Gasoline Lollipops Encourage Us to "Get Up" (premiere)

Photo: Courtesy of the artist

A call to action with an insistent beat, "Get Up" crystalizes the themes heard on Gasoline Lollipops' upcoming album, All the Misery Money Can Buy.

All the Misery Money Can Buy, the new LP from Colorado's Gasoline Lollipops, is available on 11 September 2020 via Soundly Music. One can get a taste of the Boulder outfit's soulful approach to rock 'n' roll on the latest single, "Get Up!" With propulsive rhythms and a chorus meant to be shouted from the mountaintops of rock 'n' roll (the stage or the dance floor), it's a powerful reminder of the Gasoline Lollipops' blue-collar ethic and white-hot music.

Frontperson Clay Rose notes that the single fits with the LP's everyman themes. "It's a call to action," he says. "It's probably the epitome of everything we write about on the album: Unifying people across party lines, the disparity of wealth, the common ailments that we have in the culture. Musically, it' like a '50s rock 'n' roll song, which we found to be an effective elixir for dense messages."

For All the Misery Money Can Buy, Rose worked for the first time with the entire band, though he added his mother and childhood friend Max Davies into the mix as well. "It was a process of me breaking out of my shell, rethinking songwriting as being so precious and delicate that I can't let anybody else touch it," he notes. "For me, writing is a very private and kind of spiritual experience. It's sort of my church. But I realized that not every song has to be that way. The songs that I co-wrote were less like church and more like a family picnic."

Collaboration can present a series of challenges, he adds, but taking the material in unexpected directions can be one of its great rewards. "Once you get past the stage of 'Fuck you, what do you know?' and can look at things objectively, it's great," Rose cracks. "That, for me, was the hardest part."

The easiest collaboration, however, proved to be with his mother, Donna Farar. "That moves even more naturally than writing by myself. I've been listening to my mom's songs since I was a little kid. She's been writing since before I was born," he recalls. She's from Austin, so she knew Jerry Jeff Walker, Willis Alan Ramsey. Willie Nelson recorded one of her songs ("Last Thing I Needed, First Thing This Morning"). She came out to Colorado for about two weeks, and we wrote the songs that are on this record, then about a half dozen that we're hoping to put on a mother/son record."

This time out, he says, the material was more than just a collection of songs. There was deliberate consideration about not only the material and its intentions but the audience that would be receiving the songs as well. "I would say this is about the working man's plight," he notes. "There are love songs on here, but even the love songs have to do with economic struggle and living for a dream and banking everything you've got on it."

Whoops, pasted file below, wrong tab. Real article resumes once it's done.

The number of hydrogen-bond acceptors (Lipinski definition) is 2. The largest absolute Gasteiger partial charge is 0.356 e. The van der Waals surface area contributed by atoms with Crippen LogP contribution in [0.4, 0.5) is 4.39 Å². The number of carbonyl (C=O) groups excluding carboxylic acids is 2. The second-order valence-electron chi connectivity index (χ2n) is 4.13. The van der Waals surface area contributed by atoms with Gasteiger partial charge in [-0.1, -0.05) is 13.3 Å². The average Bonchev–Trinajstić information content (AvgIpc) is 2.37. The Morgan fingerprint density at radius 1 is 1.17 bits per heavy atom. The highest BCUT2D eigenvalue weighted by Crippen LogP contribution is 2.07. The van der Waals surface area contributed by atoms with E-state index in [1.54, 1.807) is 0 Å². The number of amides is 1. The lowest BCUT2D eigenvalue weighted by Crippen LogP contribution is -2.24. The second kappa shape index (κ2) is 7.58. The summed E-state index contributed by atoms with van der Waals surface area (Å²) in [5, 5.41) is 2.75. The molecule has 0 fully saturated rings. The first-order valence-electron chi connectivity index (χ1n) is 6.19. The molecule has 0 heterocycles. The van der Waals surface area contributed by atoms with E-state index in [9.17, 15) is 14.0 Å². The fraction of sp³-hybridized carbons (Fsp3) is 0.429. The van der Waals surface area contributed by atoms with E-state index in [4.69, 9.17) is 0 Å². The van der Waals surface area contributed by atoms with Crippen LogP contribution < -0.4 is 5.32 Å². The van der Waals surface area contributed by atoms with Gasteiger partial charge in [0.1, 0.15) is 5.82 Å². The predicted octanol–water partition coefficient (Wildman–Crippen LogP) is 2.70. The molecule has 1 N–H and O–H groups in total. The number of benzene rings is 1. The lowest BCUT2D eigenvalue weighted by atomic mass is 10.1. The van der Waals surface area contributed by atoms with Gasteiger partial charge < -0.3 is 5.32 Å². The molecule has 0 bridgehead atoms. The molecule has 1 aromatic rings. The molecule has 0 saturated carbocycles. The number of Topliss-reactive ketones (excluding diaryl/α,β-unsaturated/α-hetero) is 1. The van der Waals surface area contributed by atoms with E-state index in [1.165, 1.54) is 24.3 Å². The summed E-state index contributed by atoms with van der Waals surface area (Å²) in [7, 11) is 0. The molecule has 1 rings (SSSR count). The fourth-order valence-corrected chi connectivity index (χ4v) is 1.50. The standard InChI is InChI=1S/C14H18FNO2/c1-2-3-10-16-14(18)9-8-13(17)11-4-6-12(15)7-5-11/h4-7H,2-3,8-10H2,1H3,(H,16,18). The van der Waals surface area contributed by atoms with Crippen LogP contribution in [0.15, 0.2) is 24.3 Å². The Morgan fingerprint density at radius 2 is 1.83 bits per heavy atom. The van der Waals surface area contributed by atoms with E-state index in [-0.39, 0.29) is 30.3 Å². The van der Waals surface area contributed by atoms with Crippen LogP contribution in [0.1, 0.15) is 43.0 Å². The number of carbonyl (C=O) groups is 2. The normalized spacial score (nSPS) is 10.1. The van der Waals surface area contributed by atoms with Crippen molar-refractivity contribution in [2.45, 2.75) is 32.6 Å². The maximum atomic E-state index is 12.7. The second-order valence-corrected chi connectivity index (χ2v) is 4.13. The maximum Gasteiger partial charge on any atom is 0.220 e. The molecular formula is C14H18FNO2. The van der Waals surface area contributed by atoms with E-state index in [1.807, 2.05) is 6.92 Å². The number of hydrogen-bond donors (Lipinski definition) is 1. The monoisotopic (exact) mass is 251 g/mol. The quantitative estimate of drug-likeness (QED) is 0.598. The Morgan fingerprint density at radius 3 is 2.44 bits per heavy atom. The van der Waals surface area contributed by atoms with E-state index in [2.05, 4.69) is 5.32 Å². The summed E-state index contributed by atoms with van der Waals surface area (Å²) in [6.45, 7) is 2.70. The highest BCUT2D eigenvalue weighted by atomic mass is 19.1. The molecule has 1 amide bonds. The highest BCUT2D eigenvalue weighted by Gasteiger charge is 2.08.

Rose adds that these concerns come from his personal experiences in America: "I've been broke as a joke my whole life. As the class disparity gets wider and wider, it seems like there isn't a real voice of the working man out there. At least not on Top 40 radio. Everybody's grasping at this carrot being dangled in front of us. Let's live a fantasy and ignore the fact that we all have these 60-hour-a-week, highly underpaid, high-risk jobs. Let's just go blow all our money at the nightclub and pretend we're rock stars."

In the end, he says, politics have become a dividing line even for those in the working class. "I hope we can see what the real enemy is and unify against it."

In choosing where to track the songs, the group opted for somewhere below the Mason-Dixon line, ultimately retreating to Dockside Studio in Lafayette, Louisiana, which came replete with residential space. "We really wanted to capture that Muscle Shoals sound, that marriage of soul music and Southern rock."

Tracked directly to tape, the record ultimately retains a warm vibe that recalls music of the late 1960s and early 1970s without serving as a museum piece. That marriage of the past and present is also notable in the video for "All The Misery Money Can Buy", which found Rose at the heart of history by accident.

Having booked time with a videographer, his initial intention was to travel to Denver, where he'd walk the distance between the most economically depressed area of the city to its most affluent. "We were going to show the disparity of wealth and misery across any given ten miles," he offers. In the meantime, George Floyd's murder in Minneapolis spurred a series of protests across the country, including one in Denver, which happened to coincide with the video shoot. "There were trucks full of cops in riot gear riding by," says Rose. "I walked right into a protest. All of a sudden, I'm marching with 2,000 people!"






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